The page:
BY: Yeah. It was crazy. We definitely weren't supposed to be in there. Weekends following we ended up there and we definitely got kicked out. That's what filmmaking is about right? You try to take yourself to places you haven't been before to get the right shot or the right space for the perfect emotional trajectory. It was great. It was fun.

That's one of the best parts about it. I love that Robert Altman quote, "Film is a chance to live many lives." What format of film did you first use?

BY: Super 8 was the first format and it was a group. In school you get assigned these group projects and your intro is called Intro to Media Production and we were required to do, obviously not sync sound, but, a black and white, Super 8, non sync sound, MOS project on Super 8. Then the following semester you ended up on 16 but first was Super 8.

You got the pistol grip and everything?

BY: The pistol grip. Yup. They were these little Canon Super 8 cameras. It was crazy. At that time there was no digital, there was no video technology that would have been good enough or anybody knew how to use. It was all about film, which was sort of tried and true. Super 8 was my first.

Were you doing anything before college, messing around with friends at school?

BY: No, man. Growing up I didn't even know what filmmaking was. I didn't really care. I mean I cared about movies, but the only reason I cared about movies was how most people cared about movies. I liked watching them. They entertained us but, I didn't care about movies in that way. There was nobody in my community that I knew with a Super 8 camera. My grandparents had tons of Super 8 footage in the basemen that nobody ever watched then one day we all watched it. I don't remember what happened to it.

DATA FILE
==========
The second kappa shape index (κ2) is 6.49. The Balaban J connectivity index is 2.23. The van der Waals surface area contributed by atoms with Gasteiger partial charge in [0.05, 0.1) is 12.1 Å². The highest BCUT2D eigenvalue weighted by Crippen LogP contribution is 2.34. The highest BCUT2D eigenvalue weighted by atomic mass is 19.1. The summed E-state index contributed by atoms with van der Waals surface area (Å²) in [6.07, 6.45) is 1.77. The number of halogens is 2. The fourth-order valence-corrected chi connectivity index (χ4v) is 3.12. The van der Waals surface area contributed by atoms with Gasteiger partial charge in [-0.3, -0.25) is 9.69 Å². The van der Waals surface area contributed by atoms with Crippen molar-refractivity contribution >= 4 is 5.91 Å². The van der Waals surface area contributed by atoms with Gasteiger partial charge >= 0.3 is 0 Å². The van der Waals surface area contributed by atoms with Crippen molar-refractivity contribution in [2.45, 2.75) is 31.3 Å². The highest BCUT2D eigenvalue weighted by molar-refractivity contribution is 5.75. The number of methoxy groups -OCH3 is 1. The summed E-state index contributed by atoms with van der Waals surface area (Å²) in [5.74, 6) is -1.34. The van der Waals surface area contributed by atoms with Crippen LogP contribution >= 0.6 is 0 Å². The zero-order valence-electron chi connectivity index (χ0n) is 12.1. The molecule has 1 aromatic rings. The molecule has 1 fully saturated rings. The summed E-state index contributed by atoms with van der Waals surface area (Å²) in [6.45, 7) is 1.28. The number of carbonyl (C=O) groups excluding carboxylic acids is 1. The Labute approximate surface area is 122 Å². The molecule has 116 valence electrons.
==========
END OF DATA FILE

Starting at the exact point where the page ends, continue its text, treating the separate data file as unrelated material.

I didn't grow up in the kind of community where people were capturing life that way. There were plenty of still photographers around and there were plenty of writers and there were sculpture artists and there were painters. People with Super 8 cameras or any sort of image capturing devices, I didn't grow up in a world like that. Again, I really didn't even discover what filmmaking was until I turned 18 and went away to college. Before that, we'd all as a family go see the newest and latest Spike Lee film, but other than that, it was just like, "Okay, Goonies is on." You watch Goonies and then you go home. For me, I hadn't demystified filmmaking and certainly in my community the filmmaking process hadn't been demystified.

The veil hadn't been drawn?

BY: Drawn. Exactly. It still seemed like this far away thing that only people in Hollywood did.

Do you ever wish you could go back to not knowing all the magic behind movies when you watch them?